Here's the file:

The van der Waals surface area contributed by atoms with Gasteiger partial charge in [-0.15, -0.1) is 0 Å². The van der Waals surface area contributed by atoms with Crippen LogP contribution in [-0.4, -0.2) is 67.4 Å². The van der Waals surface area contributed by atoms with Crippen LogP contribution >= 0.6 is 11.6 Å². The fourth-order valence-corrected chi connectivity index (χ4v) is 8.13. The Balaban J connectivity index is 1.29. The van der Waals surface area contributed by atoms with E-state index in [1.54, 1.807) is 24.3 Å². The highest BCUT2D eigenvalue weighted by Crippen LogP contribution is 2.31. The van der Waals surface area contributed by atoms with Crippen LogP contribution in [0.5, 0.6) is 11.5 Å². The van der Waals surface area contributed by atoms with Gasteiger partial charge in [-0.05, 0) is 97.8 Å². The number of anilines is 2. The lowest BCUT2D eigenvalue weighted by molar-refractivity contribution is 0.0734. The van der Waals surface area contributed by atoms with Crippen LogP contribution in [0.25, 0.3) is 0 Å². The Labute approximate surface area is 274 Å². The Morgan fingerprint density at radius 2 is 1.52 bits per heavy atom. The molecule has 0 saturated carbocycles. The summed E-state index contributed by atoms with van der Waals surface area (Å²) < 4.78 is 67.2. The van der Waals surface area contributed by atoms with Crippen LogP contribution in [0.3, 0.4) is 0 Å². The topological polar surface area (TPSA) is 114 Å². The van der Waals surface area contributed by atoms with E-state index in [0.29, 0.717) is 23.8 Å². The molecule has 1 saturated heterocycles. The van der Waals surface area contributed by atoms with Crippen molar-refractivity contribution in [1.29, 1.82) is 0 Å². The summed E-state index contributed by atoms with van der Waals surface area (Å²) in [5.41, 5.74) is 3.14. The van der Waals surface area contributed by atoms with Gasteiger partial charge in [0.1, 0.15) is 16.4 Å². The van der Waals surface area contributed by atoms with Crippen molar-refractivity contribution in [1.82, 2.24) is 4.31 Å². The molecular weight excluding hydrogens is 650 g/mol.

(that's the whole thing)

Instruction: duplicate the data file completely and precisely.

The van der Waals surface area contributed by atoms with Gasteiger partial charge in [-0.15, -0.1) is 0 Å². The van der Waals surface area contributed by atoms with Crippen LogP contribution in [-0.4, -0.2) is 67.4 Å². The van der Waals surface area contributed by atoms with Crippen LogP contribution >= 0.6 is 11.6 Å². The fourth-order valence-corrected chi connectivity index (χ4v) is 8.13. The Balaban J connectivity index is 1.29. The van der Waals surface area contributed by atoms with E-state index in [1.54, 1.807) is 24.3 Å². The highest BCUT2D eigenvalue weighted by Crippen LogP contribution is 2.31. The van der Waals surface area contributed by atoms with Crippen LogP contribution in [0.5, 0.6) is 11.5 Å². The van der Waals surface area contributed by atoms with Gasteiger partial charge in [-0.05, 0) is 97.8 Å². The number of anilines is 2. The lowest BCUT2D eigenvalue weighted by molar-refractivity contribution is 0.0734. The van der Waals surface area contributed by atoms with Crippen LogP contribution in [0.25, 0.3) is 0 Å². The Labute approximate surface area is 274 Å². The Morgan fingerprint density at radius 2 is 1.52 bits per heavy atom. The molecule has 0 saturated carbocycles. The summed E-state index contributed by atoms with van der Waals surface area (Å²) < 4.78 is 67.2. The van der Waals surface area contributed by atoms with Crippen LogP contribution in [0.3, 0.4) is 0 Å². The topological polar surface area (TPSA) is 114 Å². The van der Waals surface area contributed by atoms with E-state index in [0.29, 0.717) is 23.8 Å². The molecule has 1 saturated heterocycles. The van der Waals surface area contributed by atoms with Crippen molar-refractivity contribution in [1.29, 1.82) is 0 Å². The summed E-state index contributed by atoms with van der Waals surface area (Å²) in [5.41, 5.74) is 3.14. The van der Waals surface area contributed by atoms with Gasteiger partial charge in [0.1, 0.15) is 16.4 Å². The van der Waals surface area contributed by atoms with Crippen molar-refractivity contribution in [1.82, 2.24) is 4.31 Å². The molecular weight excluding hydrogens is 650 g/mol.